Academic journal article Economic Inquiry

The "Plucking Model" of Business Fluctuations Revisited

Academic journal article Economic Inquiry

The "Plucking Model" of Business Fluctuations Revisited

Article excerpt

The recent surge of renewed interest in business cycles in general, and real business cycles in particular, brought to mind a "plucking model" of business fluctuations that I suggested some twenty-five years ago but that has since sunk into complete oblivion.(1) I was led to the model in the course of investigating the direction of influence between money and income. Did the common cyclical fluctuations in money and income reflect primarily the influence of money on income or of income on money? One of the five kinds of evidence that I examined was the "serial correlation of amplitudes of cycle phases.(2)

As I wrote, "Is the magnitude of an expansion related systematically to the magnitude of the succeeding contraction? Does a boom tend on the average to be followed by a large contraction?" (p. 271). To find out, I calculated rank difference correlations between measures of the amplitudes of expansions and successive contractions in three different series for the period 1879 to 1961. The three series were rate of change of the stock of money, a physical index of general business, and clearing-debits as an indicator of dollar value change in general business.

Similarly, I asked the same question, except starting with a contraction in the given series and correlating its amplitude with the amplitude of the succeeding expansion.(3)

The results were striking. For all three series the correlation was trivial between the amplitude of an expansion and the amplitude of the succeeding contraction. On the other hand, for both the rate of change of the money stock, and the physical index of general business, the correlation was high and statistically significant between the amplitude of a contraction and the amplitude of the succeeding expansion. For clearing-debits, this correlation too was low.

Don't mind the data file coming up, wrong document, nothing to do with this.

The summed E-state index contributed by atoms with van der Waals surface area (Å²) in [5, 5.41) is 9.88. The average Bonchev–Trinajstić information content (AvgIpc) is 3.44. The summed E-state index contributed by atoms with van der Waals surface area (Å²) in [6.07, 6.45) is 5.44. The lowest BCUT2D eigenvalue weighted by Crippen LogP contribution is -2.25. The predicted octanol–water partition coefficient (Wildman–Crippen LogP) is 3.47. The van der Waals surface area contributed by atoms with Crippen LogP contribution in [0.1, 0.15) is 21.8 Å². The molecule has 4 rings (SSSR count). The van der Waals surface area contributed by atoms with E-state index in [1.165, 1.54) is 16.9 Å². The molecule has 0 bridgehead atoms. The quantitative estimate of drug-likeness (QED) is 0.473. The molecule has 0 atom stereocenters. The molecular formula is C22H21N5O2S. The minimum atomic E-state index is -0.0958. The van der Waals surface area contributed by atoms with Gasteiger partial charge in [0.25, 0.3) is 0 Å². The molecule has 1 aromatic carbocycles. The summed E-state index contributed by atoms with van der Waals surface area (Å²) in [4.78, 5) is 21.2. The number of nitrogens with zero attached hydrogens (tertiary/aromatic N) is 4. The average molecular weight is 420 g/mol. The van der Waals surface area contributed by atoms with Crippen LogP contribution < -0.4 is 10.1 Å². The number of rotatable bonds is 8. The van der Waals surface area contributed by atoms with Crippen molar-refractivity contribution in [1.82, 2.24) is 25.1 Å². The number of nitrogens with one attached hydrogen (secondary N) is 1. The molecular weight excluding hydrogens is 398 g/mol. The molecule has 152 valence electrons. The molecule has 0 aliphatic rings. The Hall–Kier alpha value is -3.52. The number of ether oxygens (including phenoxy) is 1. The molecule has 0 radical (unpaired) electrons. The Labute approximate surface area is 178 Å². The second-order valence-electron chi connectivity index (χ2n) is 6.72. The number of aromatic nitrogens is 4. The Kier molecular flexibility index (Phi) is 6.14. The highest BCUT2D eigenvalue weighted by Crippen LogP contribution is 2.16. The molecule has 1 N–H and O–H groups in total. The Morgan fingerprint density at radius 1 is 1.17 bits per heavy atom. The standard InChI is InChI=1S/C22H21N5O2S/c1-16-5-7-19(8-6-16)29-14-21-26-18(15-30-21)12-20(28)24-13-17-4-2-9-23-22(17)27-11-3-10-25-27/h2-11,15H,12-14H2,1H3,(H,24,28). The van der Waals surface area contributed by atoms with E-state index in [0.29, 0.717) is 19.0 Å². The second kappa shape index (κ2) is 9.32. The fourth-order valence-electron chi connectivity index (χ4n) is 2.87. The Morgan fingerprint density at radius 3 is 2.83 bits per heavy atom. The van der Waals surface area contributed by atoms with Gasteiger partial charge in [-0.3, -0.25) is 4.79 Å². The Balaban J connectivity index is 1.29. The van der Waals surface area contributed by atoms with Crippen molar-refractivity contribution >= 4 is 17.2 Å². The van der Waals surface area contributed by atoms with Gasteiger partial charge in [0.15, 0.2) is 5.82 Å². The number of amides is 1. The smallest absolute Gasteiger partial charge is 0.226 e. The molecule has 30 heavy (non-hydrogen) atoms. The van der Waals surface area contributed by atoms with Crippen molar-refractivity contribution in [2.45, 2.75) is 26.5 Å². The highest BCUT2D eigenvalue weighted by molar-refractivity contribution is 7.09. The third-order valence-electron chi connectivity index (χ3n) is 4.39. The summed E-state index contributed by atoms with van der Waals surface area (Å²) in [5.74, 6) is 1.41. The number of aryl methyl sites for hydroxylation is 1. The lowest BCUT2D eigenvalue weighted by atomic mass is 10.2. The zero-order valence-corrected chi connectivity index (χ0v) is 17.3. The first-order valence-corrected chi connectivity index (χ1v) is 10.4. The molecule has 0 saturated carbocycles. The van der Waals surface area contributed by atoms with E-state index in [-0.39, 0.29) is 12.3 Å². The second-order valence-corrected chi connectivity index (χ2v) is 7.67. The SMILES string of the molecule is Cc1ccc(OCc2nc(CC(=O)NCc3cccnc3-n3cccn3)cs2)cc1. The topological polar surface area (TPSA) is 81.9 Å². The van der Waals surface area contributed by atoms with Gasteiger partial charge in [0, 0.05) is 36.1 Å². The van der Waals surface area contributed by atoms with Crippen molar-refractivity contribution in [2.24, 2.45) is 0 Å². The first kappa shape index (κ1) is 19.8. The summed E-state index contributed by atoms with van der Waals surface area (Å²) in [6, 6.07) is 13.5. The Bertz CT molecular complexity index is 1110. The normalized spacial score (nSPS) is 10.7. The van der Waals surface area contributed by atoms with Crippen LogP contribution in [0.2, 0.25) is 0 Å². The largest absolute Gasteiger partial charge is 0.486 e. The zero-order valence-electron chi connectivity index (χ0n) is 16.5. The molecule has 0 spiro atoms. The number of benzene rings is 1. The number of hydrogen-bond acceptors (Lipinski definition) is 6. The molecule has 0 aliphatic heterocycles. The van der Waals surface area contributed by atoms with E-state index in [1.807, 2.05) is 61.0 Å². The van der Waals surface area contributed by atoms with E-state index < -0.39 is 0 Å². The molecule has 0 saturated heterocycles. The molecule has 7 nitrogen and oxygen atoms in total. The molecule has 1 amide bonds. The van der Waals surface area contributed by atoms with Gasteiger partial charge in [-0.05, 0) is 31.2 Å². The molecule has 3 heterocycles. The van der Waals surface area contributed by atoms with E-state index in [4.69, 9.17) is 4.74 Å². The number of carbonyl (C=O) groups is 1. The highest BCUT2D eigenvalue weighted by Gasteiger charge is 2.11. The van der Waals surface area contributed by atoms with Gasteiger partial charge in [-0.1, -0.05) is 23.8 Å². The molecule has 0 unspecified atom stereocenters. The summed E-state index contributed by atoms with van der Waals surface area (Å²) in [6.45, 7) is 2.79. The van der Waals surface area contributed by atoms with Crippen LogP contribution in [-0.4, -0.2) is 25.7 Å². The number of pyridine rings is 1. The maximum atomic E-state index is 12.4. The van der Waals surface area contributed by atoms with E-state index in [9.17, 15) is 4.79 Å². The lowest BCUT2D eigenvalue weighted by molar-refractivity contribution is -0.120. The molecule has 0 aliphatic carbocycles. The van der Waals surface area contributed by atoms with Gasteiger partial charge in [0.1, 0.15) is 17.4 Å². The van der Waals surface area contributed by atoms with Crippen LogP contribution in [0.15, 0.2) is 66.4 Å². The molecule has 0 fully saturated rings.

I concluded, "There appears to be no systematic connection between the size of an expansion and of the succeeding contraction, whether size is measured by physical volume or by dollar value" (pp. 272-73). On the other hand, a "large contraction in output tends to be followed on the average by a large business expansion; a mild contraction, by a mild expansion," (p. 273) though that is not so for the dollar value of the expansion and contraction.

I went on,

This phenomenon, if it should be confirmed by a fuller analysis of data for the United States and other countries, would have important implications for the analysis of business cycles in general, not solely for our monetary studies. For one thing, it would cast grave doubt on those theories that see as the source of a deep depression the excesses of the prior expansion |the Mises cycle theory is a clear example~.(4) For another, it would raise serious questions about both the analytical models, in terms of which most of us have come to approach the analysis of cycles, and the statistical methods we use to analyze them.

Our analytical models generally involve a conception of a self-generating cycle, in which each phase gives rise to the next, and which may be kept going by a sequence of random shocks, each giving rise to a series of damped perturbations. The corresponding physical analogy is of an electrical network in which responses are described by sine waves. The asymmetric serial correlation patter suggests that this analogy may be misleading, that a better one is what can be termed a plucking model. Consider an elastic string stretched taut between two points on the underside of a rigid horizontal board and glued lightly to the board. Let the string be plucked at a number of points chosen more or less at random with a force that varies at random, and then held down at the lowest point reached. The result will be to produce a succession of apparent cycles in the string whose amplitudes depend on the force used in plucking the string. The cycles are symmetrical about their troughs; each contraction is of the same amplitude as the succeeding expansion. …

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